There’s no better time to be in Miami than during Art Basel.
Something about the city just comes alive. Everyone got on their best fits. The Who’s Who of the art world come down from their proverbial ivory towers. And the art is usually incredible. I mean, where else can I see a Basquiat and then rub shoulders with Kanye West a few hours later. Crazy right?
Still, despite Miami’s electricity, this year’s Basel feels a little off. The loss of one of the greatest fashion eyes ever in Virgil Abloh will certainly do that (more on that later). Still, something tells me that Virgil would’ve wanted us to enjoy ourselves. A lot of his work focused on adults rediscovering their inner child, and what better time do so than during Basel?
I say all that to say this: life is short. Tomorrow isn’t promised. Go enjoy yourself while you can, because you never know what day will be your last.
INSIDE THE 305
Miami has always been a haven for emerging artistic talent.
Unfortunately, these artists usually get pushed aside for bigger names when it comes time for Miami Art Week. That changed in 2021, according to the Herald’s Andres Viglucci:
In sharp contrast to past years, in which local artists were largely eclipsed in their own South Florida hometown by big-name and even emerging artists from elsewhere, work by Miamians this time will be featured attractions in a dizzying number of art week showcases and platforms around the region.
Also I’d be remiss if I didn’t mention Sugarcane Magazine’s “Black and Basel Guide.” Definitely a must read if you’re looking for Black art.
In late October, eight homeless people were given cameras and very simple instructions: document your world.
What they captured will be displayed Sunday at Smile Fuh’ Me, a Smile Trust-sponsored exhibit at the N’Namdi Contemporary Fine Art Gallery. More than 25 pictures will be available for purchase, with the artists receiving 50% of the profits. With the art world descending upon Miami for Basel, Smile Fuh’ Me provides an opportunity for all sides of the Magic City to receive some love, said Smile Trust founder Valencia Gunder.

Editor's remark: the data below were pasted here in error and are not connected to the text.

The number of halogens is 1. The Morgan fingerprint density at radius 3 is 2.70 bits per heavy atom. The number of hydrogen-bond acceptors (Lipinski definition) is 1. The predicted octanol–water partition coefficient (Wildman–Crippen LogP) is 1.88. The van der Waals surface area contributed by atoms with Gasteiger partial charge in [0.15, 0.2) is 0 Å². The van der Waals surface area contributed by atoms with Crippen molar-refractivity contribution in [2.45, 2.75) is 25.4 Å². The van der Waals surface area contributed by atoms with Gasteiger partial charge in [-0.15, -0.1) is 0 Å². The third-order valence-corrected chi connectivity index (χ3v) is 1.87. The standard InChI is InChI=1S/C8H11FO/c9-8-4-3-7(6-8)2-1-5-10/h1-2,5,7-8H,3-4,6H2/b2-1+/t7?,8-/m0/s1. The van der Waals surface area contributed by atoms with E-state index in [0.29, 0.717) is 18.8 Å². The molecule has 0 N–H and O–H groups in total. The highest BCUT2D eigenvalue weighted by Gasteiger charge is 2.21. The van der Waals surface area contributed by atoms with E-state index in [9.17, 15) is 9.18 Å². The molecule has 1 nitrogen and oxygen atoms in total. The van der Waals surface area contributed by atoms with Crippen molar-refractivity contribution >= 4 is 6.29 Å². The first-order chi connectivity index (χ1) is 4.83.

“Miami is bigger than just the beach, bigger than all these big businesses, bigger than the sunshine,” Gunder said. “People make Miami and the unsheltered help make Miami.”
Check it out if you’re still in town for Basel. The event runs from 5 p.m. to 8 p.m. on Sunday, Dec. 5.
OUTSIDE THE 305
It seems like University of Florida can’t stay out the headlines — for all the wrong reasons.
A UF professor claims that university officials barred him teaching anything related to critical race theory.
Chris Busey, a UF professor who teaches a concentration entitled “Critical Study of Race, Ethnicity, and Culture in Education,” filed a grievance through the faculty union because of the university’s alleged warning “to steer clear of curricula that touch on race, anti-racism, or mention the words ‘critical’ and ‘race’ together,” according to the Herald’s Ana Ceballos.
The issue, Busey claims, was painted as one that could “jeopardize” the college’s relationship with the state, and “inflame Tallahassee” just as Republican lawmakers proposed legislation that takes aim at the concept of critical race theory and similar themes.
These allegations come roughly a month after UF prevented three political science professors from being expert witnesses in a lawsuit against the state. UF later reversed that decision.
In terms of the most recent allegation, UF spokeswoman Hessy Fernandez told Ceballos that the grievance “contains a number of inaccuracies, and we will address them through the appropriate processes.”
Shout out to checking things off of my bucket list.
I interviewed Dwyane Wade last week while he was in town promoting his new memoir “Dwyane.” We chopped it up about fatherhood, his ownership stake in the Utah Jazz and Big 3-era hate. Definitely give this a read if you haven’t already.
I couldn’t end this newsletter without sharing a few words on Virgil Abloh. Despite his unfortunate passing Sunday at the age of 41, his presence still looms large at Basel. On billboards. In 25-foot statues. And especially in the hearts of countless art fans. Be on the lookout for my piece about that.
Also shout out my old professor David Dennis for penning the wonderful hyperlinked piece titled “On Black men who die too soon.”
Where does “The 44 Percent” name come from? Click here to find out how Miami history influenced the newsletter’s title.